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Football 2021: Harvard 24, Cornell 10

10.10.21

Harvard junior running back Aaron Shampklin eludes the desperate lunge of Cornell's Kenan Clarke to score the clinching touchdown.

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Over the goal: Harvard junior running back Aaron Shampklin eludes the desperate lunge of Cornell's Kenan Clarke to score the clinching touchdown. It was Shampklin's second score of the day and sixth of the season.

Photograph by Angela Dela Cruz


Click on arrow at right to view additional images 

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Over the goal: Harvard junior running back Aaron Shampklin eludes the desperate lunge of Cornell's Kenan Clarke to score the clinching touchdown. It was Shampklin's second score of the day and sixth of the season.

Photograph by Angela Dela Cruz

Harvard senior linebacker Jack McGowan (54) and sophomore safety Victor Tademy chase down Cornell runner SK Howard.

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Zeroing in: Harvard senior linebacker Jack McGowan (54) and sophomore safety Victor Tademy chase down Cornell runner SK Howard. The Crimson defense limited the Big Red to 103 yards on the ground.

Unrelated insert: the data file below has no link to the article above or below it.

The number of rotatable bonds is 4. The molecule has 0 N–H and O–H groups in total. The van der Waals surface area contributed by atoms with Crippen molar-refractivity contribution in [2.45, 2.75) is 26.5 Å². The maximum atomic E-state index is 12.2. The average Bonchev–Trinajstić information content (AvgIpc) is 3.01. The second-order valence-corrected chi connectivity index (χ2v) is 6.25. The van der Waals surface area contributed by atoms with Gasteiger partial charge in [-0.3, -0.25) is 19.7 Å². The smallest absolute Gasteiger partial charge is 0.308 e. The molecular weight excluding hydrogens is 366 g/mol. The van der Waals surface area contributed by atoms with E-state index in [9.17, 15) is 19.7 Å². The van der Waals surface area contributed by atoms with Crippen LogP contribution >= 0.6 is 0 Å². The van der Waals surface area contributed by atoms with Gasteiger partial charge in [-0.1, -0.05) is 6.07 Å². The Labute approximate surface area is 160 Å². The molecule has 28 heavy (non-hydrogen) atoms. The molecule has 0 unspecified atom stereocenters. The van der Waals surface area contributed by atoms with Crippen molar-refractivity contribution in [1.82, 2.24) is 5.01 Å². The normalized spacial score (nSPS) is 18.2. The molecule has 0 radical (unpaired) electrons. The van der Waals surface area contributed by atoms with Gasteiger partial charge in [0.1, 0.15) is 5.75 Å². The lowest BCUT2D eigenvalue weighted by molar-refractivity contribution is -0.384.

Photograph by Owen A. Berger


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Zeroing in: Harvard senior linebacker Jack McGowan (54) and sophomore safety Victor Tademy chase down Cornell runner SK Howard. The Crimson defense limited the Big Red to 103 yards on the ground.

Photograph by Owen A. Berger

 Harvard junior safety James Herring gets a hand on the punt of Cornell's Koby Kiefer.

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Blocked! Harvard junior safety James Herring gets a hand on the punt of Cornell's Koby Kiefer. It was the Crimson's first punt block of the season.

Photograph by Owen A. Berger


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Blocked! Harvard junior safety James Herring gets a hand on the punt of Cornell's Koby Kiefer. It was the Crimson's first punt block of the season.